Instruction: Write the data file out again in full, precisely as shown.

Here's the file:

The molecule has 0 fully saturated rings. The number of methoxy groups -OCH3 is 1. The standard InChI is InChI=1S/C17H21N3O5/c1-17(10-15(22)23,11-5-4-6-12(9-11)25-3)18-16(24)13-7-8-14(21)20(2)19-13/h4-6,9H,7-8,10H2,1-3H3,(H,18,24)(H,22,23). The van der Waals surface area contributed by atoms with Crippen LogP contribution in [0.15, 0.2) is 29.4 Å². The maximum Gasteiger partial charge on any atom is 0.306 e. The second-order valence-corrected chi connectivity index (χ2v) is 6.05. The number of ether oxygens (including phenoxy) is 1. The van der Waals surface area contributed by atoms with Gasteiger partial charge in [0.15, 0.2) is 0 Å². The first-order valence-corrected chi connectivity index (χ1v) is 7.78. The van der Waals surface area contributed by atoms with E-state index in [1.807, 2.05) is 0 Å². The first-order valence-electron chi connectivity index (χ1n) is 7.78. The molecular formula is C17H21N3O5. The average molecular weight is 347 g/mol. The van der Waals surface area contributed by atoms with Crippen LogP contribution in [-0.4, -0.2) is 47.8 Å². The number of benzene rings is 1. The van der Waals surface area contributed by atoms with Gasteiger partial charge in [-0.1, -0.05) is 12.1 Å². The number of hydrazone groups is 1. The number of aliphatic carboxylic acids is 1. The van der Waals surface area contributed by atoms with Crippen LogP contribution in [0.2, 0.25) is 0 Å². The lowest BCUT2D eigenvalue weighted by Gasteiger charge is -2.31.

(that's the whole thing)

The molecule has 0 fully saturated rings. The number of methoxy groups -OCH3 is 1. The standard InChI is InChI=1S/C17H21N3O5/c1-17(10-15(22)23,11-5-4-6-12(9-11)25-3)18-16(24)13-7-8-14(21)20(2)19-13/h4-6,9H,7-8,10H2,1-3H3,(H,18,24)(H,22,23). The van der Waals surface area contributed by atoms with Crippen LogP contribution in [0.15, 0.2) is 29.4 Å². The maximum Gasteiger partial charge on any atom is 0.306 e. The second-order valence-corrected chi connectivity index (χ2v) is 6.05. The number of ether oxygens (including phenoxy) is 1. The van der Waals surface area contributed by atoms with Gasteiger partial charge in [0.15, 0.2) is 0 Å². The first-order valence-corrected chi connectivity index (χ1v) is 7.78. The van der Waals surface area contributed by atoms with E-state index in [1.807, 2.05) is 0 Å². The first-order valence-electron chi connectivity index (χ1n) is 7.78. The molecular formula is C17H21N3O5. The average molecular weight is 347 g/mol. The van der Waals surface area contributed by atoms with Crippen LogP contribution in [-0.4, -0.2) is 47.8 Å². The number of benzene rings is 1. The van der Waals surface area contributed by atoms with Gasteiger partial charge in [-0.1, -0.05) is 12.1 Å². The number of hydrazone groups is 1. The number of aliphatic carboxylic acids is 1. The van der Waals surface area contributed by atoms with Crippen LogP contribution in [0.2, 0.25) is 0 Å². The lowest BCUT2D eigenvalue weighted by Gasteiger charge is -2.31.